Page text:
An employer that wishes to refuse to provide an accommodation must be able to show that it is an undue hardship to provide the accommodation or that you would not be able to satisfy the essential job prerequisites even if you are given a reasonable accommodation. Additionally, if you are undergoing fertility treatment, have had a miscarriage or abortion, or are breastfeeding, you are also entitled to reasonable accommodations, including a more flexible schedule to go to fertility appointments.

When you ask for a reasonable accommodation based on childbirth, pregnancy, or a related condition, your employer is required to start and engage in a cooperative dialogue about which accommodations can be given and would be appropriate. Your employer should not retaliate against you for asking for this accommodation. The New York City law does not allow your employer to require a doctor's note prior to granting a minor accommodation, such as more flexibility with regard to snacking or keeping a water bottle at your desk.

Discuss Your Needs with a Pregnancy Discrimination Lawyer in New York City

Our New York City attorneys believe that pregnant workers should have the same rights as others in the workplace, and they should be able to advance in their careers. We are familiar with pregnancy discrimination laws and can help you pursue remedies under the appropriate law. Call us at (833) 529-3476 or contact us via our online form for a free consultation with an attorney. We fight pregnancy discrimination in the Bronx, Queens, Brooklyn, and Manhattan, as well as in Nassau, Suffolk, and Westchester Counties and in New Jersey.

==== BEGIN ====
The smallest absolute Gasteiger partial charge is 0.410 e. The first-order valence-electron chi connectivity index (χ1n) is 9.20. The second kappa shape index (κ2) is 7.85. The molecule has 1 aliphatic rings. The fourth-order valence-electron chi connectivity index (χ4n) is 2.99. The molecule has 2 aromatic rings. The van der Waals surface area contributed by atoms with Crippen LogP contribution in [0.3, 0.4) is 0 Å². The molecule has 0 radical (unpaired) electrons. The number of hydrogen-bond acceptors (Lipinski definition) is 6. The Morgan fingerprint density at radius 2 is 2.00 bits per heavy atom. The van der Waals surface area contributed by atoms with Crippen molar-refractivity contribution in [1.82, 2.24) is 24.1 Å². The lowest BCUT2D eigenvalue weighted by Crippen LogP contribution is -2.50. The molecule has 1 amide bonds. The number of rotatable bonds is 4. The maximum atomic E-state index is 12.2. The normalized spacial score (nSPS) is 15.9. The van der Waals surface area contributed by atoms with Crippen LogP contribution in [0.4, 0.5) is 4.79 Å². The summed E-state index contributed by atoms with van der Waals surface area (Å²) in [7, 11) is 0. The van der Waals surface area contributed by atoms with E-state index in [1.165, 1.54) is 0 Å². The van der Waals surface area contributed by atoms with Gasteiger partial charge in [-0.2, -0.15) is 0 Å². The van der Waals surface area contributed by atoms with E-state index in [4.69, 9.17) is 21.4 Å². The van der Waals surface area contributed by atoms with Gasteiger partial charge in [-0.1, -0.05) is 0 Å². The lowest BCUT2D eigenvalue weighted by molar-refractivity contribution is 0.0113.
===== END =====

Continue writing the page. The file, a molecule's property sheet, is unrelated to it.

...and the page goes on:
What Our Clients Say?
"Phillips & Associates did a wonderful job. I would recommend Brittany Stevens." Angel
"Employment dispute I had a dispute with my former employer, Jesse Weinstein was patient and thorough with my case. He covered every angle and was able to help me with my dispute. I would recommend Jesse Weinstein and Phillips and Associates in the future to anyone." Margaret
"Hands down the best law firm for labor disputes in NYC. Being in the restaurant industry for more than 30 years I can say that this law firm is the number one choice for workers in the restaurant business that need to sue their company for wrongful termination. A special compliment to my lawyer Brittany Stevens. An amazing person and well prepared experienced lawyer. She was professional and empathetic to my case and worked in a time appropriate manner. She never miss a phone call at any hour of the day. Brittany and her team helped me with what I needed, when I needed it. I want to thank them all (especially Brittany), for a job well done." Massimo
"Jesse Weinstein handled my discrimination case. He was extremely patient and understanding throughout the process and remained professional and consistent even when I could not. I really felt like he had my back and I didn't have to worry. His expertise, combined with the experience of the Firm, resulted in the best possible outcome of my case. Although I wouldn't wish what I went through on anyone, things do and always will happen and I would highly recommend Jesse and this Firm to anyone facing discrimination or other workplace issues." Karen